Lady Antebellum Changes Name Because…Racism. Now They’re Suing A Black Singer. Oh, The Irony.

(Tea Party 247) – In an attempt to be as woke and self-deprecating as possible in 2020 America, country band Lady Antebellum made the announcement that they would be changing their incredibly racist and offensive name that nobody has been offended by over the last 15+ years until now, to Lady A. This announcement came after the push for everything and every white person in America to be racist intensified in the wake of George Floyd’s death.

In a most ironic, and if we’re being honest, amusing twist the band has run into issues claiming the name Lady A and are now suing a blues singer who also goes by that moniker. Lady A, the jazz singer, is a black woman. Need we say more?

Fox News has more:

Country band Lady A has filed a lawsuit over trademark rights against a blues singer who uses the same name.

In June, the band — previously known as Lady Antebellum — changed their name “after much personal reflection” and conversations with “closest Black friends” because the word “Antebellum” refers to a period of time “which includes slavery,” they said.

A blues singer from Seattle, Wash., however, had already been using the name for more than two decades.

Now, the country trio is taking legal action, a rep confirmed to Fox News, after the blues singer — whose name is Anita White — has allegedly made an “attempt to enforce purported trademarks rights in a mark that Plaintiffs have held for more than a decade,” per the suit.

Additionally, the suit — which was filed on Wednesday in Nashville’s U.S. District Court for the Middle District of Tennessee — reportedly alleges that White and her representation “delivered a draft settlement agreement that included an exorbitant monetary demand.” According to Billboard, $10 million was requested.

“Today we are sad to share that our sincere hope to join together with Anita White in unity and common purpose has ended,” said a statement from the band obtained by Fox News. “She and her team have demanded a $10 million payment, so reluctantly we have come to the conclusion that we need to ask a court to affirm our right to continue to use the name Lady A, a trademark we have held for many years.”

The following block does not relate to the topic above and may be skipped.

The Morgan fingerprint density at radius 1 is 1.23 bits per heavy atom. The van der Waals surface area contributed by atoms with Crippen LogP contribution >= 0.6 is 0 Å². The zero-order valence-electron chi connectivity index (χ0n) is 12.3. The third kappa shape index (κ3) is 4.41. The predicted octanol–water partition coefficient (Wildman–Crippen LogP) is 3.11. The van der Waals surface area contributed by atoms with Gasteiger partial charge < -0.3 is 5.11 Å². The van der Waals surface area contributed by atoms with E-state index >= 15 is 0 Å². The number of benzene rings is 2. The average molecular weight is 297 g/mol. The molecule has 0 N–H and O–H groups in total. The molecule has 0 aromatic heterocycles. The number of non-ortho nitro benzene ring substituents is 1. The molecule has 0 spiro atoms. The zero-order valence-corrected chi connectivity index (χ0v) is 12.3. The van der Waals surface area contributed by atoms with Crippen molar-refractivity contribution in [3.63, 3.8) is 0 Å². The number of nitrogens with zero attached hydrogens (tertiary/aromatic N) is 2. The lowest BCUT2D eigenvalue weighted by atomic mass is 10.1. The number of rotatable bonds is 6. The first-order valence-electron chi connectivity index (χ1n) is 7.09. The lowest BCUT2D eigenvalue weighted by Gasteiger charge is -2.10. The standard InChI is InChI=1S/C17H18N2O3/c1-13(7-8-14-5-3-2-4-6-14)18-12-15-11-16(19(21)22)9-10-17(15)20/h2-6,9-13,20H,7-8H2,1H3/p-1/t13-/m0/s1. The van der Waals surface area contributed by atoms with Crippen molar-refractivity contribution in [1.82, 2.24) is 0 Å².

The suit claims that the group has been using both monikers — Lady Antebellum and Lady A — interchangeably since around 2006 or 2007, and that in July 2011, they registered Lady A with the U.S. Patent and Trademark Office with no opposition.

“Prior to 2020, White did not challenge, in any way, Plaintiffs’ open, obvious, and widespread nationwide and international use of the LADY A mark as a source indicator for Plaintiffs’ recorded, downloadable, and streaming music and videos, Plaintiffs’ live musical performances, or Plaintiffs’ sale of souvenir merchandise,” the suit claims.

Just a day after the band announced they would be changing their official name to Lady A, Rolling Stone published an interview with White who was critical of the band’s decision, to say the least.

“This is my life. Lady A is my brand, I’ve used it for over 20 years, and I’m proud of what I’ve done,” she said.

White continued, “This is too much right now. They’re using the name because of a Black Lives Matter incident that, for them, is just a moment in time. If it mattered, it would have mattered to them before. It shouldn’t have taken George Floyd to die for them to realize that their name had a slave reference to it.”

That is an excellent point on which we agree. If the name was so problematic why did it take over 15 years for them to realize it?

The blues singer went on to say that “it’s an opportunity for them to pretend they’re not racist or pretend this means something to them.” It really isn’t fair to assert the band is “pretending” to not be racist though the gesture to change their name does most certainly appear disingenuous.

“If it did, they would’ve done some research. And I’m not happy about that. You found me on Spotify easily — why couldn’t they?” White contended.

White says the band did not reach out to her before making the name switch.

According to the blues singer, the band didn’t reach out to her before making the switch, which she called a display of “pure privilege” despite the fact that the band has had a trademark on the name Lady A since 2011 but, that’s neither here nor there, apparently.

“I’m not going to lay down and let this happen to me,” she added. “But now the burden of proof is on me to prove that my name is, in fact, mine, and I don’t even know how much I’ll have to spend to keep it.”

Perhaps Lady Antebellum should have just stuck with their original name and kept their virtue-signaling to themselves and this whole mess would have been avoided.